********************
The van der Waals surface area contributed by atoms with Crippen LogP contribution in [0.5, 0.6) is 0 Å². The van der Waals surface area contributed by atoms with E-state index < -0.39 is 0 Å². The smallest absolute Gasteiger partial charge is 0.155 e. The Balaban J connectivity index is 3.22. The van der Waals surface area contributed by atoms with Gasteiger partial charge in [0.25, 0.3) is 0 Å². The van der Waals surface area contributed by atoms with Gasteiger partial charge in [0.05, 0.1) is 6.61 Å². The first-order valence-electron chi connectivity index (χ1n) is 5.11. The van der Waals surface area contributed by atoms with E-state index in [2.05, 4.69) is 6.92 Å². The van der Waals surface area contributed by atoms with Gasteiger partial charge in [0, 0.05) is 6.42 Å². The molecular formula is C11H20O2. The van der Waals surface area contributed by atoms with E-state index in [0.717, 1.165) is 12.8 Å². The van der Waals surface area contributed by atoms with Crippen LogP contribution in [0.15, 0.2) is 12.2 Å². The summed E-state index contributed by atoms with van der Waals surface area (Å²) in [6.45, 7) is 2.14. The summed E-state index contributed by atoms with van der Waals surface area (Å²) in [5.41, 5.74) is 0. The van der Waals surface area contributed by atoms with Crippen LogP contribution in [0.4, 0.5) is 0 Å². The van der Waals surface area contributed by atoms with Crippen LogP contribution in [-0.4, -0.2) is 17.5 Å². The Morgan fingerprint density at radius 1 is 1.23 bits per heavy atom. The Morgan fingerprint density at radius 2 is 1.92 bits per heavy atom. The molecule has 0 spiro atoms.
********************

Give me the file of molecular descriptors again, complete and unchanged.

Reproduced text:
The van der Waals surface area contributed by atoms with Crippen LogP contribution in [0.5, 0.6) is 0 Å². The van der Waals surface area contributed by atoms with E-state index < -0.39 is 0 Å². The smallest absolute Gasteiger partial charge is 0.155 e. The Balaban J connectivity index is 3.22. The van der Waals surface area contributed by atoms with Gasteiger partial charge in [0.25, 0.3) is 0 Å². The van der Waals surface area contributed by atoms with Gasteiger partial charge in [0.05, 0.1) is 6.61 Å². The first-order valence-electron chi connectivity index (χ1n) is 5.11. The van der Waals surface area contributed by atoms with E-state index in [2.05, 4.69) is 6.92 Å². The van der Waals surface area contributed by atoms with Gasteiger partial charge in [0, 0.05) is 6.42 Å². The molecular formula is C11H20O2. The van der Waals surface area contributed by atoms with E-state index in [0.717, 1.165) is 12.8 Å². The van der Waals surface area contributed by atoms with Crippen LogP contribution in [0.15, 0.2) is 12.2 Å². The summed E-state index contributed by atoms with van der Waals surface area (Å²) in [6.45, 7) is 2.14. The summed E-state index contributed by atoms with van der Waals surface area (Å²) in [5.41, 5.74) is 0. The van der Waals surface area contributed by atoms with Crippen LogP contribution in [0.4, 0.5) is 0 Å². The van der Waals surface area contributed by atoms with Crippen LogP contribution in [-0.4, -0.2) is 17.5 Å². The Morgan fingerprint density at radius 1 is 1.23 bits per heavy atom. The Morgan fingerprint density at radius 2 is 1.92 bits per heavy atom. The molecule has 0 spiro atoms.